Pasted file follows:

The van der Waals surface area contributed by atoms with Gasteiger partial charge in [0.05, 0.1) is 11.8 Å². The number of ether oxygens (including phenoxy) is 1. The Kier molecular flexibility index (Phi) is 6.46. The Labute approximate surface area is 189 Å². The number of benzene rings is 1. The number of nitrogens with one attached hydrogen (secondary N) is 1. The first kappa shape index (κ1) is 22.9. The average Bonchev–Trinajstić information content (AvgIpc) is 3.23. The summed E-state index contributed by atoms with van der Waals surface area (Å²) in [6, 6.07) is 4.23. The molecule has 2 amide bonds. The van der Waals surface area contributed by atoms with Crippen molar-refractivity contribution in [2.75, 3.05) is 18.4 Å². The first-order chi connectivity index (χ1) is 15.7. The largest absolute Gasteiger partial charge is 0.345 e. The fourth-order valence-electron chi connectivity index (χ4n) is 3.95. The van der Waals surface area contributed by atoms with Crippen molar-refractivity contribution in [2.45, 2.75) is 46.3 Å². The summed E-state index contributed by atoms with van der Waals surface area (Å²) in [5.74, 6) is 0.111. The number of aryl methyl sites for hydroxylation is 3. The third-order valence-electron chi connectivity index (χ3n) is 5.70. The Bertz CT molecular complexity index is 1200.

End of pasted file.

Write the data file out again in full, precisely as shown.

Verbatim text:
The van der Waals surface area contributed by atoms with Gasteiger partial charge in [0.05, 0.1) is 11.8 Å². The number of ether oxygens (including phenoxy) is 1. The Kier molecular flexibility index (Phi) is 6.46. The Labute approximate surface area is 189 Å². The number of benzene rings is 1. The number of nitrogens with one attached hydrogen (secondary N) is 1. The first kappa shape index (κ1) is 22.9. The average Bonchev–Trinajstić information content (AvgIpc) is 3.23. The summed E-state index contributed by atoms with van der Waals surface area (Å²) in [6, 6.07) is 4.23. The molecule has 2 amide bonds. The van der Waals surface area contributed by atoms with Crippen molar-refractivity contribution in [2.75, 3.05) is 18.4 Å². The first-order chi connectivity index (χ1) is 15.7. The largest absolute Gasteiger partial charge is 0.345 e. The fourth-order valence-electron chi connectivity index (χ4n) is 3.95. The van der Waals surface area contributed by atoms with Crippen molar-refractivity contribution in [2.45, 2.75) is 46.3 Å². The summed E-state index contributed by atoms with van der Waals surface area (Å²) in [5.74, 6) is 0.111. The number of aryl methyl sites for hydroxylation is 3. The third-order valence-electron chi connectivity index (χ3n) is 5.70. The Bertz CT molecular complexity index is 1200.